Mad for Love

Tobias Gregory

  • ‘Orlando Furioso’: A New Verse Translation by Ludovico Ariosto, translated by David Slavitt
    Harvard, 672 pp, £29.95, November 2009, ISBN 978 0 674 03535 5

Although Orlando Furioso has comic elements, it is not a comic poem. It is a chivalric romance which incorporates traditional matter – duels, jousts, quests, amorous adventures, damsels in distress, Christians v. Saracens, monsters, magic – as well as Virgilian episodes, bawdy tales, metafictional gestures, a running debate about female virtue, wry commentary on the follies of love, outrage at foreign invasions of Italy, a dynastic marriage and praise of Ariosto’s patrons, the Este of Ferrara. No part can fairly represent the whole, but one remarkable episode conveys something of the poem’s atmosphere.

Orlando, Charlemagne’s right-hand man and the hero of countless adventures, has run mad for love. To recover his lost wits, his comrade-in-arms Astolfo travels to the Moon, guided by St John the Evangelist. On the Moon all that is lost on Earth can be found. The favours of princes show up as inflated bellows, ladies’ charms as limed snares; lost wits are stored in individually labelled bottles. There, in a palace by the River Lethe, the Fates spin a thread for every human life; once spun and cut, the thread is tied to a nameplate, and a tireless old man gathers up the nameplates and drops them in the river, where they sink. A flock of crows and vultures picks up some plates, then lets them fall back into the water; but two white swans convey their chosen plates safely downstream to the temple of fame. The old man, St John explains to Astolfo, is Father Time, who would bury all in oblivion; the carrion birds are flatterers who surround princes but cannot preserve their memory; the swans are poets who alone have the power to convey undying fame. Princes, then, should take care to reward their poets, for they determine if and how their patrons will be remembered. You may think, St John continues, that the Greeks won at Troy and that Penelope was faithful to her husband because it pleased Homer to say so, but the facts are otherwise:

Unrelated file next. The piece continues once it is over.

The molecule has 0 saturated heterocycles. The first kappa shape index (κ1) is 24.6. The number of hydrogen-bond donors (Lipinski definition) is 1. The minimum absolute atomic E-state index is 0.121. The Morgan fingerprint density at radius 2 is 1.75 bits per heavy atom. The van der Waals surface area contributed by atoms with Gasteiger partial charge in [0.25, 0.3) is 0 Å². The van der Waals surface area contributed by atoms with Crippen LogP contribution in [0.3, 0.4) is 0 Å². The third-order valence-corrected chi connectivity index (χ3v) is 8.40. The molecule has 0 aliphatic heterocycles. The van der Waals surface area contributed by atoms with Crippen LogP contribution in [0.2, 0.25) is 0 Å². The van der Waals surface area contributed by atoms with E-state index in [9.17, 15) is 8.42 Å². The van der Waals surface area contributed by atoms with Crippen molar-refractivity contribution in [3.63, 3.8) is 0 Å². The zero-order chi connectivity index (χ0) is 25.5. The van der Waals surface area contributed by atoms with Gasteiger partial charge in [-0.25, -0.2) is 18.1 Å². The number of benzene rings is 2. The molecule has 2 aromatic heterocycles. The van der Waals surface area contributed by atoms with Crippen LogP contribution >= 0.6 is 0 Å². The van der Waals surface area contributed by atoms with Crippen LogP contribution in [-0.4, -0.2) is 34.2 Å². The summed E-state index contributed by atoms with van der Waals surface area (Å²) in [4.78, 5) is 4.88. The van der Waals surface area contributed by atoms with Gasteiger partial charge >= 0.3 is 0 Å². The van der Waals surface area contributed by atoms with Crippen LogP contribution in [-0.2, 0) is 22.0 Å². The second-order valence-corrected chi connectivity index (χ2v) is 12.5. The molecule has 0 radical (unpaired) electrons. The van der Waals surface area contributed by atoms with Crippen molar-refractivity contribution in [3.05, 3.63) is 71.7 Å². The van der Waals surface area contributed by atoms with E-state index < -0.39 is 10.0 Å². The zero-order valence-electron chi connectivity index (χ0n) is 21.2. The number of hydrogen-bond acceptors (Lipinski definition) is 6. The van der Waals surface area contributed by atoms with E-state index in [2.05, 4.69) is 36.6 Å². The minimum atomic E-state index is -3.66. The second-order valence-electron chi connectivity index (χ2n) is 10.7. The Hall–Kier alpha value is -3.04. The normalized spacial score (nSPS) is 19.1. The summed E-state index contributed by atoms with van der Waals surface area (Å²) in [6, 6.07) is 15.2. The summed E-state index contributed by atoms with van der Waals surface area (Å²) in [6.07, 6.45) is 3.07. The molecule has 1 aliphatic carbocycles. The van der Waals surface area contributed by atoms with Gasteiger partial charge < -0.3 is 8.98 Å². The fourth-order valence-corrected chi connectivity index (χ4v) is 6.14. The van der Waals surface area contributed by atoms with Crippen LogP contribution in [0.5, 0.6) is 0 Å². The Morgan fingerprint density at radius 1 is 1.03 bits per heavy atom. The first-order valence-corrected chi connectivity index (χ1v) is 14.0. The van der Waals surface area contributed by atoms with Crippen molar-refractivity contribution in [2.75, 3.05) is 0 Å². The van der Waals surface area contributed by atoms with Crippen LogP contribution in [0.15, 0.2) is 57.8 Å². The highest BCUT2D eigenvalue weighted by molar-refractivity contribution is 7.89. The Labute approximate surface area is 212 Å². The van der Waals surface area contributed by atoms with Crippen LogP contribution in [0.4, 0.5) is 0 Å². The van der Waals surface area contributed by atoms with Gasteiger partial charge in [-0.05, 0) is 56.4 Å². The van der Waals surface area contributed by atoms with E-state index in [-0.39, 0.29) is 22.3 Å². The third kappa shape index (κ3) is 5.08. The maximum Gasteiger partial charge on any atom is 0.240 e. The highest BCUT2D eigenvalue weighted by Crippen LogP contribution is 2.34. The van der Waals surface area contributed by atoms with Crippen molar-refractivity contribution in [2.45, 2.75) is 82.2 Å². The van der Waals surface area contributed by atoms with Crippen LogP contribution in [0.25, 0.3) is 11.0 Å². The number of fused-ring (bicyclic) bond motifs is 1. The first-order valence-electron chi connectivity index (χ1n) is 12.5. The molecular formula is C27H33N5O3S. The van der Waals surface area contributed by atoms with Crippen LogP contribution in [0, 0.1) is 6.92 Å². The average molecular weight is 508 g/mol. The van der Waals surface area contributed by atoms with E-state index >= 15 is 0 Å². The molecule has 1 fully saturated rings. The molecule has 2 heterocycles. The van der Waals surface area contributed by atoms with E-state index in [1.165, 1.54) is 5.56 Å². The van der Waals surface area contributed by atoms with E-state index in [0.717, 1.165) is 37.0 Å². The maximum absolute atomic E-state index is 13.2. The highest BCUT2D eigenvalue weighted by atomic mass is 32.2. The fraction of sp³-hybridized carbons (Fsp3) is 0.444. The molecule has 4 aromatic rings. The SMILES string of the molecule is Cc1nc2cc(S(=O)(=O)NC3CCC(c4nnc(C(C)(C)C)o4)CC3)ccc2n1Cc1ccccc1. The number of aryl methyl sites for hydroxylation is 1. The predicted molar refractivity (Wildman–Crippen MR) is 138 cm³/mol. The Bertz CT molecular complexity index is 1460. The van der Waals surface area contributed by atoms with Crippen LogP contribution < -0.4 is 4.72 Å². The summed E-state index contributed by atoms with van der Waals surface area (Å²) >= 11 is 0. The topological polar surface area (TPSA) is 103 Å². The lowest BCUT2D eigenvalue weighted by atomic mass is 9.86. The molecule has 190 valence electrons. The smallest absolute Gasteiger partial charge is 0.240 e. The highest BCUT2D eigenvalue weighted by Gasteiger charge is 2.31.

E se tu vuoi che ’l ver non ti sia ascoso,
tutta al contrario l’istoria converti:
che i Greci rotti, e che Troia vittrice,
e che Penelopea fu meretrice.

If you wish the truth not to be hidden from you, turn the story around: the Greeks were beaten, the Trojans victorious and Penelope was a whore.

Augustus and Nero were both murderous tyrants, but the former has the better reputation because he had the good sense to patronise Virgil. It grieves me, St John concludes, that in these times poets are so greatly neglected by their patrons. You shouldn’t be surprised that I care about this issue; while I lived, I was a writer myself. I praised my patron well, and unlike the skinflint princes of today, he rewarded me well for it.

Ariosto’s lunar episode is at once a celestial revelation like Cicero’s ‘Dream of Scipio’ or Dante’s Paradiso and a burlesque of this tradition. As such revelations tend to, it takes a long-distance view in order to make our worldly goals look like follies, but Ariosto’s Moon is exalted only literally; it is not a heaven, but an allegorical mirror of the Earth, and the wisdom imparted there is not transcendent but cynical. In St John’s pitch on behalf of poets Ariosto combines cheeky self-interest, a career courtier’s disenchanted take on patronage, and a highly sceptical view of history. If history consists of lies told by writers on behalf of their patrons, according to the author of the fourth Gospel, then … It is characteristic of Ariosto to leave his greatest subversions implicit. The episode is both deeply funny and deeply serious, and it succeeds in being funny because it is serious. The same can be said of Orlando Furioso as a whole.

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